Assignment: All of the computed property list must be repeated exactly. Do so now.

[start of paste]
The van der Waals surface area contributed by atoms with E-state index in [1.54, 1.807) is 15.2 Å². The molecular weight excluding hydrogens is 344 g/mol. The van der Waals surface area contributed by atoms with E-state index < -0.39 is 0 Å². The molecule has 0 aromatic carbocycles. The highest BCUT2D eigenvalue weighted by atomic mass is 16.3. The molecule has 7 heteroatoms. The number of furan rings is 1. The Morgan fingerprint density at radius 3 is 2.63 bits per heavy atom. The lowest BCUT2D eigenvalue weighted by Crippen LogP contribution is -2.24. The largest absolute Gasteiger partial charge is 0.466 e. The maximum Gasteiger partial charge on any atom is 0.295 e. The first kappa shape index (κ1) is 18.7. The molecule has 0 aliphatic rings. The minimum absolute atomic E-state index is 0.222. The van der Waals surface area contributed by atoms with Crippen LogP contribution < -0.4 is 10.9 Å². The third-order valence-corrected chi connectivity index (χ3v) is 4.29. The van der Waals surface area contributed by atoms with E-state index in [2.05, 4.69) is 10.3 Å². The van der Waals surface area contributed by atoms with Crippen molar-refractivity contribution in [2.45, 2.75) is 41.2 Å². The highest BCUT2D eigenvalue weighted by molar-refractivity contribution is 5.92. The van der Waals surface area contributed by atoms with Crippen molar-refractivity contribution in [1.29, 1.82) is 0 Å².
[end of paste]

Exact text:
The van der Waals surface area contributed by atoms with E-state index in [1.54, 1.807) is 15.2 Å². The molecular weight excluding hydrogens is 344 g/mol. The van der Waals surface area contributed by atoms with E-state index < -0.39 is 0 Å². The molecule has 0 aromatic carbocycles. The highest BCUT2D eigenvalue weighted by atomic mass is 16.3. The molecule has 7 heteroatoms. The number of furan rings is 1. The Morgan fingerprint density at radius 3 is 2.63 bits per heavy atom. The lowest BCUT2D eigenvalue weighted by Crippen LogP contribution is -2.24. The largest absolute Gasteiger partial charge is 0.466 e. The maximum Gasteiger partial charge on any atom is 0.295 e. The first kappa shape index (κ1) is 18.7. The molecule has 0 aliphatic rings. The minimum absolute atomic E-state index is 0.222. The van der Waals surface area contributed by atoms with Crippen LogP contribution < -0.4 is 10.9 Å². The third-order valence-corrected chi connectivity index (χ3v) is 4.29. The van der Waals surface area contributed by atoms with E-state index in [2.05, 4.69) is 10.3 Å². The van der Waals surface area contributed by atoms with Crippen molar-refractivity contribution in [2.45, 2.75) is 41.2 Å². The highest BCUT2D eigenvalue weighted by molar-refractivity contribution is 5.92. The van der Waals surface area contributed by atoms with Crippen molar-refractivity contribution in [1.29, 1.82) is 0 Å².